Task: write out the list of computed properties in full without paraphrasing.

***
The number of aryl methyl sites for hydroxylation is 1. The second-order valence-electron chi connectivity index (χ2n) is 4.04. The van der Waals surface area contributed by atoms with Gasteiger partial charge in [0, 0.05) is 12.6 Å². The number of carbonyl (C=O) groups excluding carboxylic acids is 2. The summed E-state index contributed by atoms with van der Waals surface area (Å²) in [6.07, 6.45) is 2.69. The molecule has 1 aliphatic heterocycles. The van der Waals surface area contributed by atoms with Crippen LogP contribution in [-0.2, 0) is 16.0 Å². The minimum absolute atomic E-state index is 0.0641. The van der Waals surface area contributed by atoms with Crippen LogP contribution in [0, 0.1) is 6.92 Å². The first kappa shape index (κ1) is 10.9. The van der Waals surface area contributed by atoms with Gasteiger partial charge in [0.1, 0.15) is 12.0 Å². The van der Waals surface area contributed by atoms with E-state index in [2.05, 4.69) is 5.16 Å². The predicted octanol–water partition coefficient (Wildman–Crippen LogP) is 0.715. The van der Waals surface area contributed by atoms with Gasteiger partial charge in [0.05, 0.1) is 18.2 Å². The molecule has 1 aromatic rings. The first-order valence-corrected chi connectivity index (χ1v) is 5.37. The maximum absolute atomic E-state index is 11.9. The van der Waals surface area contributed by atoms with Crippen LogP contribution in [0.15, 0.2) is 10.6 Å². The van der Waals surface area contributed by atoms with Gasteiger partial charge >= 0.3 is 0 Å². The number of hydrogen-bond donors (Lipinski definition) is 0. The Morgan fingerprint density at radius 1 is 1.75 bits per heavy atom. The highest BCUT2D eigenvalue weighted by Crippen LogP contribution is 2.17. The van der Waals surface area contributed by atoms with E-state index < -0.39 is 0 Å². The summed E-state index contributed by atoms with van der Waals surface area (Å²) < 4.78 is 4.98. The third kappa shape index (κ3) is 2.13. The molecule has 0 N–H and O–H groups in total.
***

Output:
The number of aryl methyl sites for hydroxylation is 1. The second-order valence-electron chi connectivity index (χ2n) is 4.04. The van der Waals surface area contributed by atoms with Gasteiger partial charge in [0, 0.05) is 12.6 Å². The number of carbonyl (C=O) groups excluding carboxylic acids is 2. The summed E-state index contributed by atoms with van der Waals surface area (Å²) in [6.07, 6.45) is 2.69. The molecule has 1 aliphatic heterocycles. The van der Waals surface area contributed by atoms with Crippen LogP contribution in [-0.2, 0) is 16.0 Å². The minimum absolute atomic E-state index is 0.0641. The van der Waals surface area contributed by atoms with Crippen LogP contribution in [0, 0.1) is 6.92 Å². The first kappa shape index (κ1) is 10.9. The van der Waals surface area contributed by atoms with Gasteiger partial charge in [0.1, 0.15) is 12.0 Å². The van der Waals surface area contributed by atoms with E-state index in [2.05, 4.69) is 5.16 Å². The predicted octanol–water partition coefficient (Wildman–Crippen LogP) is 0.715. The van der Waals surface area contributed by atoms with Gasteiger partial charge in [0.05, 0.1) is 18.2 Å². The molecule has 1 aromatic rings. The first-order valence-corrected chi connectivity index (χ1v) is 5.37. The maximum absolute atomic E-state index is 11.9. The van der Waals surface area contributed by atoms with Crippen LogP contribution in [0.15, 0.2) is 10.6 Å². The van der Waals surface area contributed by atoms with Gasteiger partial charge >= 0.3 is 0 Å². The number of hydrogen-bond donors (Lipinski definition) is 0. The Morgan fingerprint density at radius 1 is 1.75 bits per heavy atom. The highest BCUT2D eigenvalue weighted by Crippen LogP contribution is 2.17. The van der Waals surface area contributed by atoms with E-state index < -0.39 is 0 Å². The summed E-state index contributed by atoms with van der Waals surface area (Å²) < 4.78 is 4.98. The third kappa shape index (κ3) is 2.13. The molecule has 0 N–H and O–H groups in total.